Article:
The trouble with that perspective is that it so frequently is revealed to be wrong. This is the central point of non-linearities in real dynamic systems, which is fundamental to the work of the Austrian economists.

Where I am afraid we are going to run into trouble is by sanctioning the first round of interventions, Yellen the dove had a buy-in on the outcomes. If she intervenes, it will cast doubt on the first round of Fed actions. Will Yellen be able to do such a thing just to protect the stock market? Or will she tell herself everything is fine, to shore up the belief that she and her peers knew what they were doing in the first round?

My second concern is that, although the market is in a state of anguish, the economy is not clearly following the path yet. A major shift in stock ownership occurred alongside the Great Recession, and so the regular citizen may be more insulated to negative stock performance than five years ago.

It might be just us out here.

Would the Fed intervene to save professionals? How much bearing does this even have on the average blue collar citizen? I am concerned that the severity of the Great Recession means the knockoff shock waves may not justify additional aid.

Of course, on the other side of things, the stock market is still heavily owned by politically connected and economically powerful persons. That has never hurt much in the past. I’d say that’s still a positive, the current and apparent political upheaval against such behavior notwithstanding.

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Big Europe Makes The Move…Hopelessly

This weekend, the Eggs Benedict Presidency himself, Mr. Francois Hollande, is calling for a new government to unite all of Europe. This is the last ditch effort of redlining welfare states to avoid change. If they can create a unified government, the Greeks, Spanish, Italians and French can have a fair shot of papering over their floundering social nets without being forced to undertake any meaningful reforms.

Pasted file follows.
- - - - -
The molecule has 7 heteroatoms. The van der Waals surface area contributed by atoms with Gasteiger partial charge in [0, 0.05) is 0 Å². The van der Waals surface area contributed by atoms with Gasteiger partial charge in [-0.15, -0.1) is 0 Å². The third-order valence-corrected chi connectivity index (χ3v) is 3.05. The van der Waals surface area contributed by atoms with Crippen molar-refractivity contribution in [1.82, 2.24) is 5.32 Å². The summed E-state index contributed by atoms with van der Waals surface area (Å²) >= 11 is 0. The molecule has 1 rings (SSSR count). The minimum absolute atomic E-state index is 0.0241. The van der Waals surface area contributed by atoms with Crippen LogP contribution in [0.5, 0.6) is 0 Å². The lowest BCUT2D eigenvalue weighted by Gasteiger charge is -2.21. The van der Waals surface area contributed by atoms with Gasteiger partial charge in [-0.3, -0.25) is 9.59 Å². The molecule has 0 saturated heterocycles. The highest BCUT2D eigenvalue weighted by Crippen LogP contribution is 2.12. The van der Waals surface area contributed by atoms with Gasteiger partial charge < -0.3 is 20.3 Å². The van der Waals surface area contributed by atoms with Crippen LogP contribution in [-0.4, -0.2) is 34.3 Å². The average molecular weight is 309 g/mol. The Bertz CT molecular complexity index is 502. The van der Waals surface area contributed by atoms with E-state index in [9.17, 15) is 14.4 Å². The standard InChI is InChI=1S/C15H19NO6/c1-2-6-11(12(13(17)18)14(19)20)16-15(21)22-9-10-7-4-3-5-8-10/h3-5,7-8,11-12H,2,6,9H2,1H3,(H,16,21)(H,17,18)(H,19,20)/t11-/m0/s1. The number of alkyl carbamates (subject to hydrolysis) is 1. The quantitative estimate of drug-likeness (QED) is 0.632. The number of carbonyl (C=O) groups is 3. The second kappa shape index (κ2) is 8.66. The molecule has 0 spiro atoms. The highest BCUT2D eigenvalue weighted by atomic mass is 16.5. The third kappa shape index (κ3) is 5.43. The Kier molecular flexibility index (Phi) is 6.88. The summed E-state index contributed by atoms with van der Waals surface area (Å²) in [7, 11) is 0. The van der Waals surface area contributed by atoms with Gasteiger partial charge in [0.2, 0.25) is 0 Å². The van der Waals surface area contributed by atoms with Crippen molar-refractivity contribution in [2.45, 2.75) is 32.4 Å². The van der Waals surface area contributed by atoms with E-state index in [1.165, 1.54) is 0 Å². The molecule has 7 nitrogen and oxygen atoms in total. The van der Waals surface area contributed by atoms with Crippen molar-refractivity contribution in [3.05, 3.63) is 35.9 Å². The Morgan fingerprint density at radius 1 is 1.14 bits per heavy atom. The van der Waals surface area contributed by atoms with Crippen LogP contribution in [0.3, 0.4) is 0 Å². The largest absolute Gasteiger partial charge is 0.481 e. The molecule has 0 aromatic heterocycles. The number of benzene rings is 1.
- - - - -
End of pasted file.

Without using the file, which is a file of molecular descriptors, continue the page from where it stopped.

And they have no chance of pulling it off. The mood has decidedly swung against “Europe”. Plus Germany isn’t that stupid.

But it’s quite amazing that we’ve gotten to this point at all and it’s worth spending a few minutes talking about the progression itself. Because just fifty years ago, it would have been unthinkable for an elected leader of a European country to call for full integration of the continent.

It’s worth starting the narrative after the end of World War 2; mostly because so many people were dead at that point that it was essentially a complete reset of the culture anyway. History before World War 2 exists as a sort of odd, discolored picture in time…one who’s inhabitants are almost forgotten.

And as Europe began to pick up the pieces, ghastly images began to emerge of a culture that did unspeakable acts. The death and carnage was so pervasive that it had the almost singular effect of destroying one of the more popular scientism movements – eugenics – practically overnight. As word of the concentration camps that the Axis had erected spread, very uncomfortable associations between our own work with forced sterilizations and gene and culture control here at home began to creep up, and almost instantaneously no one had ever believed in eugenics (despite it being almost blasphemy to argue against it just years early). Michael Crichton had a very excellent speech on this subject and if you haven’t read it, I recommend it in its full form.

And a major knock off effect of this self reflection was a Europe which had become more afraid of its own citizens than ever. I recently read another article (I couldn’t track it down, leave a link if you know the one) that I feel convincingly argued that much of the current EU form was erected to overrule democracy in favor of technocratic decision making by an “enlightened” class. If you want an example of how this plays out, consider that in the UK upwards of half of all new laws originate from Brussels. Lawmaking of this variety clearly denies basic rights of representation; and indeed that is the whole point.

Per this argument, the EU’s terror of its own citizens – which is at the heart of the EU rule making process – is a cultural development in response to the acts of populist movements across Europe in the prior generation.

But this is something of a contradiction. It wasn’t exactly democratic actions that committed those atrocities. Certainly a very vocal and nationalist undercurrent of supporters set those things in motion. But talking to the survivors of those years, one fairly consistent theme is that the common citizens that formed the backbone of the democracies had almost no idea of what was going on.

Rather, it was the very same form of technocrats, withholding information and utilizing propaganda, that had carried out the worst human rights violations. A lack of information stifled the ability of democracy to react, until much later, after the veil of ignorance was lifted by warfare, and the sights and accounts were allowed to flow through the populace.